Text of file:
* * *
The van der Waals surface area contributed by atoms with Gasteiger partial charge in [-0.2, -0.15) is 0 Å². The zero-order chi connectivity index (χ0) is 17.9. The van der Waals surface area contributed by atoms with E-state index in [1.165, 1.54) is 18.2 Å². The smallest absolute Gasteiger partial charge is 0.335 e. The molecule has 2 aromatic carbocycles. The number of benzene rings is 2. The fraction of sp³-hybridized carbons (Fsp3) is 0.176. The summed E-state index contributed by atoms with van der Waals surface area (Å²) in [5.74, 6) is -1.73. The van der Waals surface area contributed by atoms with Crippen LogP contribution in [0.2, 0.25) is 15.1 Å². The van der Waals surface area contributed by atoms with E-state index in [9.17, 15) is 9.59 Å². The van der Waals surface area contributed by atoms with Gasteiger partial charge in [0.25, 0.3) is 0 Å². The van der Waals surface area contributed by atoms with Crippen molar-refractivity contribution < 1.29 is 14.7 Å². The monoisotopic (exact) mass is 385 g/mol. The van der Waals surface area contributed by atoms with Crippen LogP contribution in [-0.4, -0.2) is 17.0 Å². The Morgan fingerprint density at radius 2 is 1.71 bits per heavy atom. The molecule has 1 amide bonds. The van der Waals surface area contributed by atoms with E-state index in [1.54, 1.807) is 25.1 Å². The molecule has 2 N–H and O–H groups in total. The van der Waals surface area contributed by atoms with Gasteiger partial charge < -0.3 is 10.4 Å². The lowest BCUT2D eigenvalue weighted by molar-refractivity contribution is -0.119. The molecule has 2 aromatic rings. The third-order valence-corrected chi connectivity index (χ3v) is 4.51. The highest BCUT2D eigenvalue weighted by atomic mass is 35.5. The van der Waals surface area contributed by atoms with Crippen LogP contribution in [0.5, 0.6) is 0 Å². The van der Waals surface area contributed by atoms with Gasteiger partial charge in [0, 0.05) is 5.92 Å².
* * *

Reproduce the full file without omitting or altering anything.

The van der Waals surface area contributed by atoms with Gasteiger partial charge in [-0.2, -0.15) is 0 Å². The zero-order chi connectivity index (χ0) is 17.9. The van der Waals surface area contributed by atoms with E-state index in [1.165, 1.54) is 18.2 Å². The smallest absolute Gasteiger partial charge is 0.335 e. The molecule has 2 aromatic carbocycles. The number of benzene rings is 2. The fraction of sp³-hybridized carbons (Fsp3) is 0.176. The summed E-state index contributed by atoms with van der Waals surface area (Å²) in [5.74, 6) is -1.73. The van der Waals surface area contributed by atoms with Crippen LogP contribution in [0.2, 0.25) is 15.1 Å². The van der Waals surface area contributed by atoms with E-state index in [9.17, 15) is 9.59 Å². The van der Waals surface area contributed by atoms with Gasteiger partial charge in [0.25, 0.3) is 0 Å². The van der Waals surface area contributed by atoms with Crippen molar-refractivity contribution < 1.29 is 14.7 Å². The monoisotopic (exact) mass is 385 g/mol. The van der Waals surface area contributed by atoms with Crippen LogP contribution in [-0.4, -0.2) is 17.0 Å². The Morgan fingerprint density at radius 2 is 1.71 bits per heavy atom. The molecule has 1 amide bonds. The van der Waals surface area contributed by atoms with E-state index in [1.54, 1.807) is 25.1 Å². The molecule has 2 N–H and O–H groups in total. The van der Waals surface area contributed by atoms with Gasteiger partial charge < -0.3 is 10.4 Å². The lowest BCUT2D eigenvalue weighted by molar-refractivity contribution is -0.119. The molecule has 2 aromatic rings. The third-order valence-corrected chi connectivity index (χ3v) is 4.51. The highest BCUT2D eigenvalue weighted by atomic mass is 35.5. The van der Waals surface area contributed by atoms with Crippen LogP contribution in [0.5, 0.6) is 0 Å². The van der Waals surface area contributed by atoms with Gasteiger partial charge in [0, 0.05) is 5.92 Å².